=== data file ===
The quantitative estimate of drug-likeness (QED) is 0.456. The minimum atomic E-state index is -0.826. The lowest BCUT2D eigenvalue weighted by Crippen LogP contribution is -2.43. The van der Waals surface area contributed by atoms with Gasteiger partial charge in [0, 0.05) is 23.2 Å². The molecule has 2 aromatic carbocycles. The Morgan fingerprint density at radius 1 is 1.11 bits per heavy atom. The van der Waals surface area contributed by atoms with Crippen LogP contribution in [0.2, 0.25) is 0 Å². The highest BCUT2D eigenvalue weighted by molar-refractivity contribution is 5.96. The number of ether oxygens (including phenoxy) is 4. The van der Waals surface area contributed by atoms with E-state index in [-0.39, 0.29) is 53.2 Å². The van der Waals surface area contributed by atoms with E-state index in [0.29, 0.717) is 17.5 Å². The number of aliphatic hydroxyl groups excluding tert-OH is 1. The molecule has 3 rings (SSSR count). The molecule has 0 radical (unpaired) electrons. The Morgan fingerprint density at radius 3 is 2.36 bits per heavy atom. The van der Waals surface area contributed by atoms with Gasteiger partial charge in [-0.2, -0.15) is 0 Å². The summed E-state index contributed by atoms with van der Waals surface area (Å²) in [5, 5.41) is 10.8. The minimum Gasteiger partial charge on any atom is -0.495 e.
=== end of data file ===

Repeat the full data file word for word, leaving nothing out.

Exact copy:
The quantitative estimate of drug-likeness (QED) is 0.456. The minimum atomic E-state index is -0.826. The lowest BCUT2D eigenvalue weighted by Crippen LogP contribution is -2.43. The van der Waals surface area contributed by atoms with Gasteiger partial charge in [0, 0.05) is 23.2 Å². The molecule has 2 aromatic carbocycles. The Morgan fingerprint density at radius 1 is 1.11 bits per heavy atom. The van der Waals surface area contributed by atoms with Crippen LogP contribution in [0.2, 0.25) is 0 Å². The highest BCUT2D eigenvalue weighted by molar-refractivity contribution is 5.96. The number of ether oxygens (including phenoxy) is 4. The van der Waals surface area contributed by atoms with E-state index in [-0.39, 0.29) is 53.2 Å². The van der Waals surface area contributed by atoms with E-state index in [0.29, 0.717) is 17.5 Å². The number of aliphatic hydroxyl groups excluding tert-OH is 1. The molecule has 3 rings (SSSR count). The molecule has 0 radical (unpaired) electrons. The Morgan fingerprint density at radius 3 is 2.36 bits per heavy atom. The van der Waals surface area contributed by atoms with Gasteiger partial charge in [-0.2, -0.15) is 0 Å². The summed E-state index contributed by atoms with van der Waals surface area (Å²) in [5, 5.41) is 10.8. The minimum Gasteiger partial charge on any atom is -0.495 e.